The first season of running the new ride was largely spent acclimatising driver and crew, during which time it recorded ETs in the nines. Subsequent seasons saw the car dip into the eights, and later—with the assist of nitrous oxide—the seven-second sector. Colin and companions were certainly pleased with the steady performance improvements that have seen the owner’s name rank high up in the class’ championship roster. He has finished in the second spot three times since 2012 and is determined to secure the top spot before too long.
Moving on, it was while he was seated in the stands at the 2014 California Hot Rod Reunion and soaking up the omnipresent SOCAL sunshine that long-time partner Lynn Purvis told Colin his 50th birthday treat would be an excursion to Famoso Raceway in 2015, along with the Flyin’ Fyfer. Although the date was one year up the road, there were many logistics to work out, but suffice to say matters gelled and Lynn and Colin flew out to the Golden State in autumn of 2015 for the trip of a lifetime. Arrangements had been made to compete in five races (many thanks to NHRA Division 7 Director Mike Rice for going beyond the call of duty to accommodate the fulsome itinerary of the visiting Scotsman) with the first runs on American asphalt being made at Famoso’s ANRA Fuel & Gas Finals the weekend before the California Hot Rod Reunion (CHRR). This gave Colin the opportunity to sort any gremlins before a group of friends and regular crew members flew over to join him and Lynn at the big Bakersfield bash. Entered in the Exhibition class because there was no B/Gas category at CHRR, the driver was delighted to make a number of passes in the eights and emerged the winner in four pairings. The wins, along with announcer Mike English exhorting the phrase “all the way from Scotland!” whenever the car with the home-country wing-mounted national flag and the Stars & Stripes appeared on track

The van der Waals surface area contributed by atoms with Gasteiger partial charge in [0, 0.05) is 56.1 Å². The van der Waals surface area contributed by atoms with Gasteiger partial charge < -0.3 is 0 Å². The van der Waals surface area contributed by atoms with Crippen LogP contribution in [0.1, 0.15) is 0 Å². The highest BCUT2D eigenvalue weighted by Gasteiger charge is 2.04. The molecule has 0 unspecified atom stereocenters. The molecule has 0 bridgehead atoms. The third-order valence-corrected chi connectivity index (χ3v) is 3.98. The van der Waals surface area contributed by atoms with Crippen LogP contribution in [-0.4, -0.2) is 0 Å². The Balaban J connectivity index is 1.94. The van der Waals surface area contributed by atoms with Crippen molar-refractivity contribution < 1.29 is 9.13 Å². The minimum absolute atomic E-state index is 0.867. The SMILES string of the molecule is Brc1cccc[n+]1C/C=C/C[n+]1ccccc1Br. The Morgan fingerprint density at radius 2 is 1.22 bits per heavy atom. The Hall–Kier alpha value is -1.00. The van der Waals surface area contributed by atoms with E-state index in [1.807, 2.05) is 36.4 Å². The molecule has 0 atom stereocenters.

with the kilted and booted coterie, certainly made for an epic experience. “I was blown away by the friendliness of fellow competitors and offers of assistance and hospitality from complete strangers,” he said. This bode well for the next stop on the U.S. tour, NHRA’s Las Vegas national event. He ran in the 8.90 index Super Comp class, comprised primarily of throttle-stopequipped dragsters. Colin was unfazed by the class entry of 100-plus and by being eliminated during a round-one double breakout.
He and his merry band of Scots did a bit of sightseeing before returning to The Strip for the Lucas Oil divisional race. The highlight of the event was when a gentleman in a golf cart stopped by his pit and spoke at length before introducing himself as Peter Clifford, NHRA’s president. “I was amazed that he should take the time to chat with me,” Colin recalled, and was even more pleasantly surprised when the Wally for Best Appearing Crew was awarded to the Flyin’ Fyfer squad, no small achievement considering the hundreds of teams on hand.